I actually feel sorry for those people on TV whose job it is to answer stupid questions like 'what is your target for the STI in 3 mnths?'. They all *know* it is just a guess, but are forced to answer the inane questions. This reinforces the general notion to the public that that 'professional' stock market people in suits somehow have an idea of where the market will be at some time in the future.

At the moment, of course I've got no idea where the bottom will be... But if good stocks fall to levels I saw in 01/02 (a few did last month - eg: boustead at 40c would fit this category), I am comfortable to buy and hold. Otherwise I need another strategy....


JIM L said...

Hi Musicwhiz,

Thanks for your nice overview again as usual which I follow half a year ago.

I have Ezra stock, and can I know what will happen if Ezra delisted from the STI?

Read from a forumer that he got it from paper that Ezra might be considering delisted from the STI.

Will i lose all my holding of Ezra?


Anonymous said...

prior to delisting, EZRA will send you one more chance to sell them at the offer price.

If you take up, then you had just sold your share to them.

If you don't take up, then you become of of their private investor.

Anonymous said...

"value" investment is market timing too.

imagine you gotten your favourite business that you wanted to hold forever.

The margin of safety is not there yet, what do you do?
You wait patiently till margin of safety is reached eg. 75% of NTA.

Guess what, after your initiate purchase, the price of the share drop further.
Says everything on the stock is unchange but the global stock market panic.
So, when it reach 50% of NTA (aka better Margin of safety), you search your pocket and found some additional funding and you buy even more of the stock at 50% NTA.

and of course, the price continue to drop and you continue to buy as the margin of safety become better and better.

Of course, in this case, you did not time the market, you just buy based on the MOS.


Jim L said...

IF I become private investor, how is my stock price being affected? Will I be getting dividend yearly?

HOw do I profit from becoming private investor?

ghchua said...

Hi anonymous,

Value investing is not market timing. In your example, one can always purchase another stock if the margin of safety is not available for the stock in question. (i.e. 75% of NTA)

One can purchase any value stock, regardless of market conditions.

Anonymous said...

hi MW,

Say today you are given SGD 100k to invest in SG stocks, can I have you view on the 10 counters that you would buy/invest.

Thanks alot.


Brendan Lee said...

I dont agree pal.

I have been advising my readers to hold cash and trade forex instead.

If investors have followed my advice, they will not be sitting on 50% - 70% losses now.

Anonymous said...

You are right on the definition of "MARKET" timing.

I'll make a correction, I'm actually refers to "security" timing.

"Security" timing is very important when buying a business.

Because, the low can be lower and you should demand better MOS before you put in our hard earn money.

Ricky said...

Hey pal, neither do i. Not everyone is able to do well in forex. In fact, most active investment instruments requires their OWN due diligence and strict discipline.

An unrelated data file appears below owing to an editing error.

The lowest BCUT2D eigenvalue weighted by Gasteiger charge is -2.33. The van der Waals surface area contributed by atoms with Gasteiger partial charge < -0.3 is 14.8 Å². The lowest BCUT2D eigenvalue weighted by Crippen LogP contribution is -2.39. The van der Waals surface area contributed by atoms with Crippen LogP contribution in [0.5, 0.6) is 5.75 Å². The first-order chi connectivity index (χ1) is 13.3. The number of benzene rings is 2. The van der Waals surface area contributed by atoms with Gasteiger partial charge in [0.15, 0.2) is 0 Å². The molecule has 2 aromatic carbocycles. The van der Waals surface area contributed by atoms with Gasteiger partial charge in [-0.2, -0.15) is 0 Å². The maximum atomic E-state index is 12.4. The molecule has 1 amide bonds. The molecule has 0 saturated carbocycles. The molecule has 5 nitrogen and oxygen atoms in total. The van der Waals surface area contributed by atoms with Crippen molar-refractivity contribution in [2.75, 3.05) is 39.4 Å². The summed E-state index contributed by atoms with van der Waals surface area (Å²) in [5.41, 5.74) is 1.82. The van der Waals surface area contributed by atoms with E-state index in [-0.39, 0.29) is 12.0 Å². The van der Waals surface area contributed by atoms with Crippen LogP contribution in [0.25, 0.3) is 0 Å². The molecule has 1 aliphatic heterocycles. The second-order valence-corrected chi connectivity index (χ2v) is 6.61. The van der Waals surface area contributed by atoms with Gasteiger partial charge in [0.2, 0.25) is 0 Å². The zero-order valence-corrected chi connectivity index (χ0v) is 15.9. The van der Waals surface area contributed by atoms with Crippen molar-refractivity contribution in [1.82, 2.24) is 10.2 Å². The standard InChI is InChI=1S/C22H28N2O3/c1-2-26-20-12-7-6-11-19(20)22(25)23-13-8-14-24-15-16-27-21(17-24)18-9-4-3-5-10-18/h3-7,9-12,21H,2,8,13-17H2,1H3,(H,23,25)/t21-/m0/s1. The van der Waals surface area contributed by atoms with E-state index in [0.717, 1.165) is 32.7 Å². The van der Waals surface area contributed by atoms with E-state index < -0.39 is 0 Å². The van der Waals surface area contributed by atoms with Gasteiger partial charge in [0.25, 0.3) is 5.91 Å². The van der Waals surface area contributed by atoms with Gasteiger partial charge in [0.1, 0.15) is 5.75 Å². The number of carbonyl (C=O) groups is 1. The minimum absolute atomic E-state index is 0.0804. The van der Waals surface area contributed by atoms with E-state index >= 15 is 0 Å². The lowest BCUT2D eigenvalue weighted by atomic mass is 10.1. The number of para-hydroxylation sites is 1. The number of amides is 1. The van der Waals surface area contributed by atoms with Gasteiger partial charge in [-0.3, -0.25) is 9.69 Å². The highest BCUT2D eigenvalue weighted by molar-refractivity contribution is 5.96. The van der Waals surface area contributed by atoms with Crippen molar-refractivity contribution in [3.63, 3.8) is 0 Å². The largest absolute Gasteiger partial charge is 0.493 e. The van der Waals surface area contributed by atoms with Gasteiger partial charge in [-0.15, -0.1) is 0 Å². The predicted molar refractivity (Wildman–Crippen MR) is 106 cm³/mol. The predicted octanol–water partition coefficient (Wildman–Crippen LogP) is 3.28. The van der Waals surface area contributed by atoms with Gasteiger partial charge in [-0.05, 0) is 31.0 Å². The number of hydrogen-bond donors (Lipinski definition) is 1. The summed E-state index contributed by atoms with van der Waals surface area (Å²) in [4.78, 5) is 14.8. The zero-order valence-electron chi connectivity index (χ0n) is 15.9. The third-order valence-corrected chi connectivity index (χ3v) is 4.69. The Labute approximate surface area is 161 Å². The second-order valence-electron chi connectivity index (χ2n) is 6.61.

There are many vehicles to increase wealth, everyone should find out what they're best at and not just blindly follow any advice.

patrick ho said...

Hi musicwhiz,
nice article about market timing and bottoming. makes me think about the markets being a leading indicator of how the economy will fare...might be accurate to a certain extent, but markets tend to overshoot on sentiment i feel and it might not necessarily be an accurate indicator after all. anyhow, timing will ultimately be futile, typically happens during times of indifference;)

musicwhiz said...

Hi Blackcat,

I don't really agree about following the trend. Market timers do try to predict the markets with consistency, even though most of them fail to do so. One can argue that as long as you get it right more often than wrong, you can make money. But sadly, they are forgetting about frictional costs of transacting so often !

Of course the experts can make money in all situations, but not many people are so skilled. :)

Market commentators are supposed to sound intelligent even when they have no idea what's going to happen 1 day, 1 week or 1 month down the road. Not many are as honest as Warren Buffett who flatly declares he does not know what the market will do in the short-term !


musicwhiz said...


When you own a share of the company, you own part of the company. Whether it is listed or not, you are still part owner of that company.

Of course, being listed gives you the chance to sell the shares to another person more easily and creates a ready market for the shares.

And don't worry, I don't think Ezra plans to delist any time soon.


musicwhiz said...

Hi Anonymous and GHCHUA,

Thanks, yes value investing is NOT market timing, they are 2 very different concepts.

Buying at a discount to NTA does offer some measure of safety, unless that NTA erodes quickly or is unsustainable ! Same goes for buying based on PER, are earnings going to remain consistent ?

One can always find value in all conditions; it's just that bear markets make it so much easier that's all.


musicwhiz said...

Hi Faris,

I would buy more of the companies I own, particularly Ezra, Boustead, Tat Hong and China Fishery as I know their businesses well and have confidence in their long-term prospects.


musicwhiz said...

Hi Brendan Lee,

I would strongly advise you to take your advertising elsewhere. If you wish to talk about currency trading, this comments box is NOT the place for you.

Thanks, in future such comments will be deleted without hesitation.


musicwhiz said...

Hi Patrick Ho,

Yes markets tend to be forward looking, so I'd rather just buy based on value than try to time the market. Eventually value will rise to the surface and leave the slag behind. :)